Foundation for Rural & Regional Renewal (FRRR)
Workshops for women
Goomalling Aboriginal Corporation in the Wheatbelt region of Western Australia, used their $19,605 In a Good Place grant, funded by CCI Giving for their project called Maangart Yorga (Jam Tree Woman) – a workshop series delivered over the course of a year to impart both traditional and life skills to Aboriginal women and girls.
The program was created for Aboriginal women experiencing poverty, isolation, domestic violence and mental health concerns, and Aboriginal girls, from twelve years old, who are at risk. The program aimed to increase social participation by providing relevant and culturally appropriate workshops and a culturally safe space for connectedness. The workshops enabled the re-emergence of yarning circles and connection to Country that has helped foster relationships with young Aboriginal girls and Elders and provide an ongoing support network.
Maangart Yorga was an initiative to provide a safe space for women and girls to come together, learn, share and connect. Delivered through a series of workshops over a year, the aim was to increase participation in social activity, enhance the sense of community connectedness, improve outlook and help participants make healthier choices.
The workshops included a wide variety of traditional art, yoga and meditation, and health and wellbeing presentations. A series of practical skills sessions and workshops were held for women to have greater confidence, such as:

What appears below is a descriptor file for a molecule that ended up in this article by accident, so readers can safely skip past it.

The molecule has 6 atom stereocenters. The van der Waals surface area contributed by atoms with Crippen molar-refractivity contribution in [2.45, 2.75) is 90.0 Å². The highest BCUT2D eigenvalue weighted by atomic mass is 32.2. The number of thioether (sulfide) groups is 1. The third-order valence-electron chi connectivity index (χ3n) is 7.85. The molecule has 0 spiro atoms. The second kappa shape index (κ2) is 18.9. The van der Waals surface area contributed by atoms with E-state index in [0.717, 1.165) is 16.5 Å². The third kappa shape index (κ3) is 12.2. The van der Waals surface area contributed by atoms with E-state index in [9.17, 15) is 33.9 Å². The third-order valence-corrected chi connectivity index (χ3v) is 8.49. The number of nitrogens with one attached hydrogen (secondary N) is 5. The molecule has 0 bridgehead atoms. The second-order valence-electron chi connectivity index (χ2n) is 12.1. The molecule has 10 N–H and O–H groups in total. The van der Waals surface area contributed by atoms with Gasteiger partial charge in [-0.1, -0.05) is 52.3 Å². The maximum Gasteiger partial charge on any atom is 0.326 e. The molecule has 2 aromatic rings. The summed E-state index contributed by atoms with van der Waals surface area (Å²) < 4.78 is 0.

The organisation reported that participants would come to the workshop filled with apathy, tiredness or stressed, but always left feeling fulfilled and empowered after each workshop. The workshops provided a set of skills that can be transferred amongst the community.
While the workshop roll-out was interrupted by maternity leave for the program manager, the silver lining was that her leave coincided with movement restrictions due to COVID, so there was no additional impact from the pandemic.
Sadly, participation rates were lower than expected due to deaths in the community of two female elders and the suicide of two young Aboriginal men. Grieving periods were long and resulted in non-attendance from some members. For some members, the Maangart Yorga was a saving grace and gave them something positive to focus on.
Overall, 16 women participated across the program (including 2 non-Indigenous ladies), with a good cross section of ages from 21 years to 61 years old. Four female Aboriginal facilitators, three local female non-Indigenous facilitators, and two local female-owned food businesses also benefited from the project.
The greatest success of the program was providing a consistent and safe space for women to meet and yarn about their experience, which assisted healing and created lasting connections. The group plans to continue to meet monthly to use some of the skills they’ve learned and to continue connecting with each other. The Council is working with the Goomalling Aboriginal Corporation to create a permanent space for the women to take ownership of so they can create and share culture.